Reasons to be thankful

Thanks to data collected through CaringBridge's online support community, University of Minnesota researchers can now quantify what your mother always told you: It's good to count your blessings.

For a study published in a scholarly medical journal last year, researchers surveyed CaringBridge users who initiated a "gratitude practice" as a method of self-care. Participants kept a journal for three weeks, listing three things they were thankful for every day.

The study concluded the activity reduced stress and fear, improved sleep and increased overall well-being.

"Encouraging people to cultivate gratitude and look for small things that are going right helped them shift to a more positive mood state over time," said principal researcher Mary Jo Kreitzer from the university's Center for Spirituality & Healing.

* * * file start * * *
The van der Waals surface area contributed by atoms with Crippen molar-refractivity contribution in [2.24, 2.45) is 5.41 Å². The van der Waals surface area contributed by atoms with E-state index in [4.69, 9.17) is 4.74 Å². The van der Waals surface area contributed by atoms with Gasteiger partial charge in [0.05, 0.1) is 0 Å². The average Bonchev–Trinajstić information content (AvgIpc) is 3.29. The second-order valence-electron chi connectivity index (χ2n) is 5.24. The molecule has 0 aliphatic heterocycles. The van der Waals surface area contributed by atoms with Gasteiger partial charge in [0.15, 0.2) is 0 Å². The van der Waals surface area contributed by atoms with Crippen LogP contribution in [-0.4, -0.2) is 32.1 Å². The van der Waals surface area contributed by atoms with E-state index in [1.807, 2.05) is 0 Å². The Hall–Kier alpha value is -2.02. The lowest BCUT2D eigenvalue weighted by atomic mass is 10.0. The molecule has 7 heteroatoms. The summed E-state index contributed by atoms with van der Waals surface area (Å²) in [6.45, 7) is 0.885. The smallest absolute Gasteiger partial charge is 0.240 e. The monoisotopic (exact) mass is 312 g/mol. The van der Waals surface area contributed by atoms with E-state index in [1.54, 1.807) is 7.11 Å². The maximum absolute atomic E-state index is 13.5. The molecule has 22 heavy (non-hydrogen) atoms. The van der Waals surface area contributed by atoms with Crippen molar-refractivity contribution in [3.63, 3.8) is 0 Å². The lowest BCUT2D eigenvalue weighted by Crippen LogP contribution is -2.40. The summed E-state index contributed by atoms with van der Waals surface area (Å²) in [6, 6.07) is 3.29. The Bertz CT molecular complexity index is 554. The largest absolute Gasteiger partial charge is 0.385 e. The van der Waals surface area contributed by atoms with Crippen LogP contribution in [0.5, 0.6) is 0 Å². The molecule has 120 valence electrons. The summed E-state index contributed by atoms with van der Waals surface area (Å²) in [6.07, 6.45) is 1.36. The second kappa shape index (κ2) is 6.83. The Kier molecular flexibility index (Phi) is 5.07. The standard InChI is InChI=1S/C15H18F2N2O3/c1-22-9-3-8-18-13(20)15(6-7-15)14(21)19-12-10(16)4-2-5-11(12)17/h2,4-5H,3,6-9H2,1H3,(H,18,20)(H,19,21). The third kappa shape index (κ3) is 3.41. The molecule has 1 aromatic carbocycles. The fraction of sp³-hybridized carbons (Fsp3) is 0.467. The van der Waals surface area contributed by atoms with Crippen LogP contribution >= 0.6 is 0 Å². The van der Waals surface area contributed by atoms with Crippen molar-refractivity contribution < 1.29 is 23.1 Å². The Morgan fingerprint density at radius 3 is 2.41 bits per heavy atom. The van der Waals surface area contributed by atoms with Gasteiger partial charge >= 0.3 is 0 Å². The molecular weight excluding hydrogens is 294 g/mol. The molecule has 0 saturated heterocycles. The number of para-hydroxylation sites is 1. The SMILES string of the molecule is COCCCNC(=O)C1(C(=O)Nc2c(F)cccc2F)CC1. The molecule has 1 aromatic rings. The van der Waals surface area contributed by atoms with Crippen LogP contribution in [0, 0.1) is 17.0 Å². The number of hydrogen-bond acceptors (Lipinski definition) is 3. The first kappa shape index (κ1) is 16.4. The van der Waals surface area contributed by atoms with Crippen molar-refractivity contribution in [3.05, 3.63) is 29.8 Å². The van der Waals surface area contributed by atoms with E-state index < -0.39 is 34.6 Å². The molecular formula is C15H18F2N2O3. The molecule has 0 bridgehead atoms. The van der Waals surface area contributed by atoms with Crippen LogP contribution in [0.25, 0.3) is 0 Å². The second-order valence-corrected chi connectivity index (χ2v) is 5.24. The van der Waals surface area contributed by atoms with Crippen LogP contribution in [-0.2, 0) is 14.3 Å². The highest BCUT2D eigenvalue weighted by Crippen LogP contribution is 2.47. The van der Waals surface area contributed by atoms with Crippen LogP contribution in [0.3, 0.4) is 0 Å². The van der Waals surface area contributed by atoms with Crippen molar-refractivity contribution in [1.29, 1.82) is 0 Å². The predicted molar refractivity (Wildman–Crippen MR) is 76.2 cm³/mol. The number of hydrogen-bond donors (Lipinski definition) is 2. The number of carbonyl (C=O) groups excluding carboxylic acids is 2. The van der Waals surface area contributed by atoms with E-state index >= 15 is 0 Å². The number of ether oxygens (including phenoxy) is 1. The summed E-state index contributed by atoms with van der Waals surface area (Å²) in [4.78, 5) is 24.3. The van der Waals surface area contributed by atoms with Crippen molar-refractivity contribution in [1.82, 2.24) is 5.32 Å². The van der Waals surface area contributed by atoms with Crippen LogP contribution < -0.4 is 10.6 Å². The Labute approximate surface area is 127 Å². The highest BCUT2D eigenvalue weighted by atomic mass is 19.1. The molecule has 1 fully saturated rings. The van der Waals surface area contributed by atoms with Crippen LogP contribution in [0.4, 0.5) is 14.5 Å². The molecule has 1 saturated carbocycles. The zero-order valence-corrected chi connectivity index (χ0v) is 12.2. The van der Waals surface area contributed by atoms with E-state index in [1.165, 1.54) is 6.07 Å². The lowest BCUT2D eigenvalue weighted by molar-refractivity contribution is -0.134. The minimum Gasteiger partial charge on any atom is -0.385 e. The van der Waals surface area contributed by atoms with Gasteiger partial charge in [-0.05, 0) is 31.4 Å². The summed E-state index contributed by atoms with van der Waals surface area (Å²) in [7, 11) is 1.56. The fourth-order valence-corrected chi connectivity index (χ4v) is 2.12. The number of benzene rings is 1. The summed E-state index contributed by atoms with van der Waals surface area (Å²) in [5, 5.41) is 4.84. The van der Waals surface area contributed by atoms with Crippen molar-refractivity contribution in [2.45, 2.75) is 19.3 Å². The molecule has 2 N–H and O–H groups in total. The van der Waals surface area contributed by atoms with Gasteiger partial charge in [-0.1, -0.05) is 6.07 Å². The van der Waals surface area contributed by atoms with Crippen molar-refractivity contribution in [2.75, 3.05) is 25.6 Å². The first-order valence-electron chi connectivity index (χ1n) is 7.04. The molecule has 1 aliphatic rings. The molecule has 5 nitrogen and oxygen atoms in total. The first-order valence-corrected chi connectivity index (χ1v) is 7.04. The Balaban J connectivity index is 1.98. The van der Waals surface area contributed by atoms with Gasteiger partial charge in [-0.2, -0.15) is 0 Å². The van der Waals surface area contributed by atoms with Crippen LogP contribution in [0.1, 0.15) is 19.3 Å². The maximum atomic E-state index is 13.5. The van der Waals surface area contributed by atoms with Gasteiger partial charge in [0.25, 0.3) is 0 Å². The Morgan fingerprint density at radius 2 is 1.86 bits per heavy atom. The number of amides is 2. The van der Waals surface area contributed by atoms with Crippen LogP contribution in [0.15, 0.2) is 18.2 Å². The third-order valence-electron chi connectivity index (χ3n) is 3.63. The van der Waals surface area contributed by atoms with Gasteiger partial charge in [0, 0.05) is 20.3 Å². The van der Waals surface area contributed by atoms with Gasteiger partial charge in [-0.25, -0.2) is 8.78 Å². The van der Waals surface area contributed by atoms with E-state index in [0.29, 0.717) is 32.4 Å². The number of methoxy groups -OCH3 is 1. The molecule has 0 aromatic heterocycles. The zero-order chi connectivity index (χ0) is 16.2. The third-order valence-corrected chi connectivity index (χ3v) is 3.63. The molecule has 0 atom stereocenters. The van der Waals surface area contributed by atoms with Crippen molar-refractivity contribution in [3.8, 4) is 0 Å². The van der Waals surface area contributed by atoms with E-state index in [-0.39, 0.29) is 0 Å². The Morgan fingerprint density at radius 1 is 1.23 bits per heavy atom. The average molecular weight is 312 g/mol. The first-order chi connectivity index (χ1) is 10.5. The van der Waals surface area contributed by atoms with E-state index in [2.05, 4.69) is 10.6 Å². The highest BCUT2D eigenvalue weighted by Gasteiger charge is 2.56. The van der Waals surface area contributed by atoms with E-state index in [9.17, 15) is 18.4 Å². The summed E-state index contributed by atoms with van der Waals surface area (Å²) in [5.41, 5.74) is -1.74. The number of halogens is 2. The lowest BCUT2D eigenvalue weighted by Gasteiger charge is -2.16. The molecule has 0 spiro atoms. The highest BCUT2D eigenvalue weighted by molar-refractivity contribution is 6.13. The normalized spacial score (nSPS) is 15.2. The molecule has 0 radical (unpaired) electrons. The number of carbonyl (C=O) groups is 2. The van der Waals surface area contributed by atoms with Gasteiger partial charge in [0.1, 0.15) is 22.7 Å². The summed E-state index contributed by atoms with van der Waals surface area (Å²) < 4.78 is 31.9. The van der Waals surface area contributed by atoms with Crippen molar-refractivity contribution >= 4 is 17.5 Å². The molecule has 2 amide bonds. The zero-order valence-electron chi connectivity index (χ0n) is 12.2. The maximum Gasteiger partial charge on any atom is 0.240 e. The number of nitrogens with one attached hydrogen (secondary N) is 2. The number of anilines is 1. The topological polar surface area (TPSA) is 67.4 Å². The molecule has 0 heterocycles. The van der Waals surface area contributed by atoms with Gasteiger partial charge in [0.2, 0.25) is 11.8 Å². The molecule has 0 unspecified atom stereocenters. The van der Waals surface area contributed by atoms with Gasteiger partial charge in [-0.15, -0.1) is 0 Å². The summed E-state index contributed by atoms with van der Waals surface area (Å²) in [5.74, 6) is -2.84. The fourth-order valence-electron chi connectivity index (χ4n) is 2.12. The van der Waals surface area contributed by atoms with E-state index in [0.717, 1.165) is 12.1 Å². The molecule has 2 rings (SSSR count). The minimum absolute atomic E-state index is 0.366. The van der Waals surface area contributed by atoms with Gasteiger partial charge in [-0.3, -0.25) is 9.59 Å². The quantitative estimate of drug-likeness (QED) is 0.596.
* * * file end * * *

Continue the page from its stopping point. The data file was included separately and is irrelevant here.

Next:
Researchers have also collaborated with CaringBridge to analyze the effectiveness of meditation, investigate how patients manage transitions and evaluate effective means for supporting caregivers.

Their conclusions are contributing to knowledge about what practices are effective for people facing health challenges.

"In my professional life, the scientific evidence about the mind-body connection has gone from being scant to being irrefutable," said Kreitzer.

Kevyn Burger